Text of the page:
World Book Day 2021: 7 Of The Most Intriguing Filipino Fiction Books
Like all authors, Filipino fiction writers know their way of weaving history into stories. However, they use a language—be it in English, Tagalog, Cebuano or more—distinctively and beautifully in their stories. Not to mention the narrative that hits closer to home, all the while reaching a global audience for its intriguing plot and characters.
Today, celebrate World Book Day by picking up a title authored by our very own authors:
Dogeaters by Jessica Hagedorn
Jessica Hagedorn uses gossip, pop-culture references and Filipino sensibilities to reel you into the wild world she has created in Dogeaters. It centres on Rio Gonzaga, the daughter of a wealthy family, living in a world where only the richest and the poorest communities exist. Although the novel was published in 1991, you'll become invested in the characters' lives as they live amidst a dictatorship—making the novel a timeless read for all.
In the Country: Stories by Mia Alvar
Longing for home? Read Mia Alvar's In the Country: Stories to accompany characters who feel very much the same. Later as you read through pages of hints on the cruel reality of the 1970s in the Philippines and descriptive narratives, you'll also learn that the characters are as equally intriguing as the book's message.
The Mango Bride by Marivi Soliven Blanco
Marivi Soliven Blanco tells the tale of two Filipino women in search of a new life in the United States of America in the novel The Mango Bride. There are many subjects to discuss in the novel including class as portrayed through the juxtaposition of the two main female characters. The novel, which was initially titled In the Service of Secrets, won in 2011 the Palanca for the Novel in English.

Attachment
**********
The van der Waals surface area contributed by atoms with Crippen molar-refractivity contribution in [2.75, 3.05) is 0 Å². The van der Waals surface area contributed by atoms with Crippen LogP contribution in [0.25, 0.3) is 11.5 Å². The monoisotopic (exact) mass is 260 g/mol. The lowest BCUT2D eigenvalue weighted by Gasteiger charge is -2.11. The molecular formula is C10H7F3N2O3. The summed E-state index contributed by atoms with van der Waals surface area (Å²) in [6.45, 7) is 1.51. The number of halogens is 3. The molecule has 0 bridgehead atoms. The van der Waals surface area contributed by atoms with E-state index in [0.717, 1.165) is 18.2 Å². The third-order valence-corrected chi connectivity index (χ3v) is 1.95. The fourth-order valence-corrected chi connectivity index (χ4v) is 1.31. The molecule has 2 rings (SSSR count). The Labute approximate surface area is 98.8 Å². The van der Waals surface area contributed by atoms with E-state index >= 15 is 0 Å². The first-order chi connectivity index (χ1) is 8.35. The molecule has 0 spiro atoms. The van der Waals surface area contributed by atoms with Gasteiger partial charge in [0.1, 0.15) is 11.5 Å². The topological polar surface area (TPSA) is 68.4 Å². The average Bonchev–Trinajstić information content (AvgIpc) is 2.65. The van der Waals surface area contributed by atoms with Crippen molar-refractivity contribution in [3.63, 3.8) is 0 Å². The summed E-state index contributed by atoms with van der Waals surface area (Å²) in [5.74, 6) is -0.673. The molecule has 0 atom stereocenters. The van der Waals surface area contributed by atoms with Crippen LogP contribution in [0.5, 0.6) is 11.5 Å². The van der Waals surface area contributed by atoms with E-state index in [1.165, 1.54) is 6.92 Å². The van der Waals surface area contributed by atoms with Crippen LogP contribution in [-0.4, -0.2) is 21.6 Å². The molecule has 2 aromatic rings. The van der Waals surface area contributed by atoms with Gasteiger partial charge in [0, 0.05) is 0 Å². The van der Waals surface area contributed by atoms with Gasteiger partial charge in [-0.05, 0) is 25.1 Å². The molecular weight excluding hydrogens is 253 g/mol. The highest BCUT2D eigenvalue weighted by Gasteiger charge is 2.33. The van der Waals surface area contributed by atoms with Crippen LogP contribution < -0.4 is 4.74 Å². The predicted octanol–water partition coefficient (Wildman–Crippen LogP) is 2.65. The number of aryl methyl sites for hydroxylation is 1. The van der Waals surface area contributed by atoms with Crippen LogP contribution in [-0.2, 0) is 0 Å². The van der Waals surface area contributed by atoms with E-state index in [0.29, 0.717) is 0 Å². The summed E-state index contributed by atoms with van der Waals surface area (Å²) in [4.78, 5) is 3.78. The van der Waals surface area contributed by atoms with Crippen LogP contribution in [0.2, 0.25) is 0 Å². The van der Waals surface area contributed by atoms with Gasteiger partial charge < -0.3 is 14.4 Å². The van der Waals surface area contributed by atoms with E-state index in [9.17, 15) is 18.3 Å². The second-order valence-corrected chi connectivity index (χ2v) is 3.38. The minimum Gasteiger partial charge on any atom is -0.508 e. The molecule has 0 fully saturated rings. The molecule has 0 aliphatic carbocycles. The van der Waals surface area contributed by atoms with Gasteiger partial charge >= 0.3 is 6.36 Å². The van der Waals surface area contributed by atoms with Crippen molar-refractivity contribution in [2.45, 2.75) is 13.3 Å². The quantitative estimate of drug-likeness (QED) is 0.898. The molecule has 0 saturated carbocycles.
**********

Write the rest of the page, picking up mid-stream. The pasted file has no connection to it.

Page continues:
Killing Time in a Warm Place by Jose Dalisay, Jr
Whether you've been wondering about how it might have been living under the Marcos regime or wish to revisit the memory, Jose Dalisay, Jr will take you there through his book Killing Time in a Warm Place. The title is enough a hint to warn that the novel will be revealing unpleasant memories—almost the same memories that the protagonist Noel Bulaong reminisces in the book as he returns to the Philippines from the US for his father's burial.
When The Elephants Dance by Tess Uriza Holthe
Set in the Philippines during World War II, When The Elephants Dance is a gripping novel written by Tess Uriza Holthe. Hold your breath as you read through pages recounting the story of families desperately finding ways to survive during the occupation of the Japanese and the Americans attempting to acquire control.
Magdalena by Cecilia Manguerra Brainard
Read to discover how three women from three different generations experience various social, economic, racial and romantic issues. Cecilia Manguerra Brainard surely knows how to portray three strong women in Magdalena with such mastery of language and an immersive story as told by a few photographs that remind her readers about the real historical events that took place.
Read more: Quarantine Routine: Why We Should Be Reading More
Diaspora Ad Astra: An Anthology of Science Fiction from the Philippines
Edited by Emil M Flores and Joseph Frederic F Nacino, Diaspora Ad Astra: An Anthology of Science Fiction from the Philippines features various short fiction that are set in a time and place where space is far more accessible and humanity is at the brink of regeneration. What's interesting about this book is that these narratives are authored by our very own Filipino writers.